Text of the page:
Dried Abalone is one the most exquisite of all delicacies of Chinese cuisine and is served without fail at any respectable banquet. In Chinese cuisine, dried foodstuff when cooked properly is often preferred to the fresh original and Dried Abalone is considered to be the King of Dried Seafood. That’s why people take the effort to cook Dried Abalone over up to a weeks time. Compared to fresh abalone, it has a more intense abalone taste as well as a nicer tender texture.
- Dried Abalone (6 of 30g each)
- Dried Shiitake Mushrooms (6)
- Chicken Feet (12)
- Crushed Ginger (1T)
- Mini Chinese Cabbage (Bok Choy)
- Hon Dashi
- Chinese Wine
- Light Soya Sauce
- Oyster Sauce
- warning: this requires a minimum of 5 days preparation.
- Soak the dried abalone in cold water for 2 days. Pour away the water and replace it every 12 hours. You can soak for a shorter period of time if you are using smaller abalone.
- Blanch the chicken feet in boiling water in a pot for a minute and then discard the water. Add 4 cups of fresh boiling water and bring to a simmer. Add 1T of Hon Dashi pellets. Simmer the stock for 20 minutes each time you are changing the water for the abalone in step 2 (i.e. 4x altogether). If chicken feet make you squeamish or are hard to find, see my notes below for alternatives.
- After the long soak, you will notice you abalone have grown in size. Snip off the bits protruding from the round part of the abalone with scissors. It’s circled in red in the picture. This part contains the entrails of the abalone, so dig out any black bits you see as well. Then rinse well under running water.
- Simmer the abalone in a pot of water containing 1T of crushed ginger and 1T of Chinese wine for 20 minutes. This step is to remove any lingering fishy odour. Allow to cool and then discard the water.
- Pour the chicken stock into the pot with the abalone. Add 1T soya sauce, 1T oyster sauce, 2T Chinese wine and 1t sugar. Simmer for 20 minutes and allow to cool with the cover on. Do this 5 times a day for the next 3 days (i.e. 15x altogether). Add more water as needed to ensure the abalone are submerged the entire time or else the exposed part will become dark.
- After the tenth time, soak 6 shiitake mushrooms in cold water for an hour. Snip off the stems and add the mushroom caps together with the mushroom soaking liquid to the pot.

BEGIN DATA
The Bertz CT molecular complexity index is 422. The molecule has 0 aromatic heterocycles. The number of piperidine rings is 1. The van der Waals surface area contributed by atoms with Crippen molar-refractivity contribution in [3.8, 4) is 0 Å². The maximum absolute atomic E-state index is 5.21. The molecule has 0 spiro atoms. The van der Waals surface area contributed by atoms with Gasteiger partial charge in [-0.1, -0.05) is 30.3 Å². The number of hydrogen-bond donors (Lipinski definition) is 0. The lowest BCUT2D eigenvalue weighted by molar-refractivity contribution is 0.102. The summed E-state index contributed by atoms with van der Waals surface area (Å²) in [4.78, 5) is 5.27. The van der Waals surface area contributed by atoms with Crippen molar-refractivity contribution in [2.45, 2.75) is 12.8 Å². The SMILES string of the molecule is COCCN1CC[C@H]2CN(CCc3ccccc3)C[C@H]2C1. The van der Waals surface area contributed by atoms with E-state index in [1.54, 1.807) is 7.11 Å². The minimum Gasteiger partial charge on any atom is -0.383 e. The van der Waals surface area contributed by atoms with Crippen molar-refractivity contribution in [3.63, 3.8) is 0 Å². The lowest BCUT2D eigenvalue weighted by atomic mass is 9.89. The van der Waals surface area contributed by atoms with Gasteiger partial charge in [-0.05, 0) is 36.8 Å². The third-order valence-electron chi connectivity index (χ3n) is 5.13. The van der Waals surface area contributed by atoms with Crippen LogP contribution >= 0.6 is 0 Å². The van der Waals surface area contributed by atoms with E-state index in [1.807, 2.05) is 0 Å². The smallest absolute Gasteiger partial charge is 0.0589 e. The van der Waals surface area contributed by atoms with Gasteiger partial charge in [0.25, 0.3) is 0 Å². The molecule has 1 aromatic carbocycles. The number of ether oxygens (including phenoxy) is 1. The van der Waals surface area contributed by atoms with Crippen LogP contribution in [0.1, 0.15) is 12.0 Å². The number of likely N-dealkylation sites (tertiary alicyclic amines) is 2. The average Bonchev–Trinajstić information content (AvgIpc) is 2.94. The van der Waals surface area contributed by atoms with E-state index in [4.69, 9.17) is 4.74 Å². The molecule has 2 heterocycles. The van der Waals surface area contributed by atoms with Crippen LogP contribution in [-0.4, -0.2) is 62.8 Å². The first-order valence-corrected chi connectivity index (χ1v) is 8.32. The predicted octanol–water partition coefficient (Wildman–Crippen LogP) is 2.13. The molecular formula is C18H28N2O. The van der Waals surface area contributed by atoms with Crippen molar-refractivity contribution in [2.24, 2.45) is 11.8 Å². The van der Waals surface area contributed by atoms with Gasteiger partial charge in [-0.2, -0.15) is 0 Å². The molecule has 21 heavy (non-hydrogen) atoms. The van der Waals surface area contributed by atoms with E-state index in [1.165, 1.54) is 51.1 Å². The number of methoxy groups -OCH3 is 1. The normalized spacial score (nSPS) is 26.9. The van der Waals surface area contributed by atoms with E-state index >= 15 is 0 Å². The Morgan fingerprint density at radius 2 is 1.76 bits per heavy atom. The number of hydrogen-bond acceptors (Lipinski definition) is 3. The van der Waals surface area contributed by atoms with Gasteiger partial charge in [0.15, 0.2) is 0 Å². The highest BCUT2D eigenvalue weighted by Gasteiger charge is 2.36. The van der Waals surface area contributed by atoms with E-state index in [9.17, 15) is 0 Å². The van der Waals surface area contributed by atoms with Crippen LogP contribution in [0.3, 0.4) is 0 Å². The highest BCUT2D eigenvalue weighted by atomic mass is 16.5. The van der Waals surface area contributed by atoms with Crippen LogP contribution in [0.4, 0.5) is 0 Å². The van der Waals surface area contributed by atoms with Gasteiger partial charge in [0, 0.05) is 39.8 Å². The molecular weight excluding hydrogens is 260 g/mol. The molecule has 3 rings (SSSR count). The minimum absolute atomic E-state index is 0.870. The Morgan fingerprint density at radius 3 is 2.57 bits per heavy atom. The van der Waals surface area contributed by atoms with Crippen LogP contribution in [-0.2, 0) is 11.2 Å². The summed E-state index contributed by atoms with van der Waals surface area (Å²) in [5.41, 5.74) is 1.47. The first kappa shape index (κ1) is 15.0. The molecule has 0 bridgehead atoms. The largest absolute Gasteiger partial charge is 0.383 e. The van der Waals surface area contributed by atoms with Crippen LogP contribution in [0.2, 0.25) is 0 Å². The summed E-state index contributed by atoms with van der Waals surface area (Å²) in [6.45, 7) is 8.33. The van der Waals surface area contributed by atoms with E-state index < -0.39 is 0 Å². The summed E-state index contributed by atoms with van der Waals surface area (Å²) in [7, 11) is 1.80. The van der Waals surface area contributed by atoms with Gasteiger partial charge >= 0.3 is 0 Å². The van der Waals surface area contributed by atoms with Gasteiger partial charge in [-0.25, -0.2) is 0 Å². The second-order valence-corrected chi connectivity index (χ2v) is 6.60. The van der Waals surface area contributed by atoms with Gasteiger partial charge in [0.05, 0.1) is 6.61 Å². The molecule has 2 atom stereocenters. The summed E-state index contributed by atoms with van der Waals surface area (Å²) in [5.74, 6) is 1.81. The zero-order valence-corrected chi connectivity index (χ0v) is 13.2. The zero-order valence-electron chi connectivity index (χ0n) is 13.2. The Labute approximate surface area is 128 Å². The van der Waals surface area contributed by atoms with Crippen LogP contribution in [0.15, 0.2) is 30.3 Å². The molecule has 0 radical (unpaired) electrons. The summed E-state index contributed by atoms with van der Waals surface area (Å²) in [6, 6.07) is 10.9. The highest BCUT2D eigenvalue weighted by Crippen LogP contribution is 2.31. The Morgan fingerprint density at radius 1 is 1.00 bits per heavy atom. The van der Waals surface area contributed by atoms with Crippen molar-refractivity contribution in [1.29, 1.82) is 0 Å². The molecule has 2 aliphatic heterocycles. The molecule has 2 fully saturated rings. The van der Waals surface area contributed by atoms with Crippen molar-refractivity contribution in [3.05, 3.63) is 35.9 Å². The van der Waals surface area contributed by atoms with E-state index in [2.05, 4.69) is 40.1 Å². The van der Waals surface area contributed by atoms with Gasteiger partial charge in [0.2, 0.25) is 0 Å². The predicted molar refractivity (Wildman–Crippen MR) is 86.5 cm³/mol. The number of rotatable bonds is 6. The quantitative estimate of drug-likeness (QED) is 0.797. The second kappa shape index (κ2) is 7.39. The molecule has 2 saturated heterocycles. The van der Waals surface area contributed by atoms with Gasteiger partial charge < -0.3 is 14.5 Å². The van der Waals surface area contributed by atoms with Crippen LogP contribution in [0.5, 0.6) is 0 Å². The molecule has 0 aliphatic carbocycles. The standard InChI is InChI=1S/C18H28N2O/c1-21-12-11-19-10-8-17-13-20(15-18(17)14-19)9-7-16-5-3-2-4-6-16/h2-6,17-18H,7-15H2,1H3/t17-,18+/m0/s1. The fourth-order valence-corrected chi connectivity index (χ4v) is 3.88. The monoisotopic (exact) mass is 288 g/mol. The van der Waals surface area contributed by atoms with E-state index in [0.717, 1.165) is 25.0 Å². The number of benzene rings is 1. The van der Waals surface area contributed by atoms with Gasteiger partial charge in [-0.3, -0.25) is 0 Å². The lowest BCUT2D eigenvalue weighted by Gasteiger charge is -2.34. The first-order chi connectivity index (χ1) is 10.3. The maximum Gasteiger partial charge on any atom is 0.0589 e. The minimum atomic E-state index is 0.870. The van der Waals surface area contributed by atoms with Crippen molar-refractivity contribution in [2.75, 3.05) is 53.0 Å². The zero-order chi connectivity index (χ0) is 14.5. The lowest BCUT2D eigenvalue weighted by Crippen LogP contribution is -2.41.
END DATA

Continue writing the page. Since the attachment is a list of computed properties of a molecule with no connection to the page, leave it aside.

- The circular bottom of the abalone is the hardest part so your abalone is done if that part has softened as much as the surrounding meat. When the abalone is done it will be bigger yet again as the gelatine from the stock will have bloated it further. Also, when the abalone is done, you will notice the core is not of a lighter colour when you cut it in half.
- After the abalone is nice and soft, remove the abalone and mushrooms and boil down the liquid until it thickens. It is normal to serve the abalone with some mini-Chinese cabbage or broccoli so add this to the sauce as you are boiling it down if you wish. You can also thicken the sauce by mixing in a bit of corn starch that is already dissolved in cold water.
- The size of dried abalone is measured in ‘heads’. This is the number of abalone in a catty (600g) and ranges from 6-30. The smaller the number, the bigger the abalone. The ones I used are about 18 head. The number of times you need to simmer depends on the size of your abalone. Smaller ones require less simmering and larger ones more.
- If you don’t have time to hang around the kitchen all day, you can just simmer 3x a day, but for 5 days. The result is the same.
- The best pot to simmer abalone in is one made of clay, as pictured. They spread and keep heat well. You can still use a metal pot if you don’t have one.
- The golden rule of rehydration is to use cold water. Hot water makes the rehydrated foodstuff tough and rubbery. Changing the water removes some of the salt and keeps the water fresh, so don’t skip water changes. Some people keep the soaking abalone in the fridge but I find this too troublesome. If the weather is hot, add an ice cube of two in each cycle to keep the temperature of the water down.
- Chicken feet is ideal for this recipe because of the gelatine it produces when boiled. They have very little fat but a lot of skin. Gelatine is the secret to the nice texture of rehydrated abalone. Pork tail also give off gelatine, but unlike chicken the taste of pork does not blend that well with seafood so you need to use pork that is not ‘porky’. An alternative would be to make the stock from a chicken carcass with a bit of gelatine powder.
- I have found hon dashi to be the easiest way to flavour the stock properly but a more traditional alternative would be to use dried scallops or conpoy.
- A common use for any left over abalone sauce is to mix it with egg noodles, like a pasta sauce.
- Don’t use fresh mushrooms as they have the wrong flavour and they would disintegrate with so much boiling anyway.
- Here are some reference pages to Shiitake Mushrooms, Chinese Wine and Hon Dashi.